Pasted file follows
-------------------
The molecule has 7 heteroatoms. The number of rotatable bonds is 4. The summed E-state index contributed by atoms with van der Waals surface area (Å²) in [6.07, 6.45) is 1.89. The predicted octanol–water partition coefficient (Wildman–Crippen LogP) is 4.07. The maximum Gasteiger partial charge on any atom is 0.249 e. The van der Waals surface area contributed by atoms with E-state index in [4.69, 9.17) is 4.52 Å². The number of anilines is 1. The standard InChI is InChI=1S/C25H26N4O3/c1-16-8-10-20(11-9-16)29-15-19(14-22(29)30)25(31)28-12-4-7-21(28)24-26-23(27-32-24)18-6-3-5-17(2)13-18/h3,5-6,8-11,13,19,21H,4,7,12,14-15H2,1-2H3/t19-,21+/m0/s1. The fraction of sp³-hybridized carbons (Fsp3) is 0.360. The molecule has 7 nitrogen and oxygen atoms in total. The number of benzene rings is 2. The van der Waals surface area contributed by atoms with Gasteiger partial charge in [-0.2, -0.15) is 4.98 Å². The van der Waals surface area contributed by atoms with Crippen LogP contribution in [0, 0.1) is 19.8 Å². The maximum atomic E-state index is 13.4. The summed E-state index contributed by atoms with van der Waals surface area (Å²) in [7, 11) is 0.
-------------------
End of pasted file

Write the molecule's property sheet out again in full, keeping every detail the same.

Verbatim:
The molecule has 7 heteroatoms. The number of rotatable bonds is 4. The summed E-state index contributed by atoms with van der Waals surface area (Å²) in [6.07, 6.45) is 1.89. The predicted octanol–water partition coefficient (Wildman–Crippen LogP) is 4.07. The maximum Gasteiger partial charge on any atom is 0.249 e. The van der Waals surface area contributed by atoms with E-state index in [4.69, 9.17) is 4.52 Å². The number of anilines is 1. The standard InChI is InChI=1S/C25H26N4O3/c1-16-8-10-20(11-9-16)29-15-19(14-22(29)30)25(31)28-12-4-7-21(28)24-26-23(27-32-24)18-6-3-5-17(2)13-18/h3,5-6,8-11,13,19,21H,4,7,12,14-15H2,1-2H3/t19-,21+/m0/s1. The fraction of sp³-hybridized carbons (Fsp3) is 0.360. The molecule has 7 nitrogen and oxygen atoms in total. The number of benzene rings is 2. The van der Waals surface area contributed by atoms with Gasteiger partial charge in [-0.2, -0.15) is 4.98 Å². The van der Waals surface area contributed by atoms with Crippen LogP contribution in [0, 0.1) is 19.8 Å². The maximum atomic E-state index is 13.4. The summed E-state index contributed by atoms with van der Waals surface area (Å²) in [7, 11) is 0.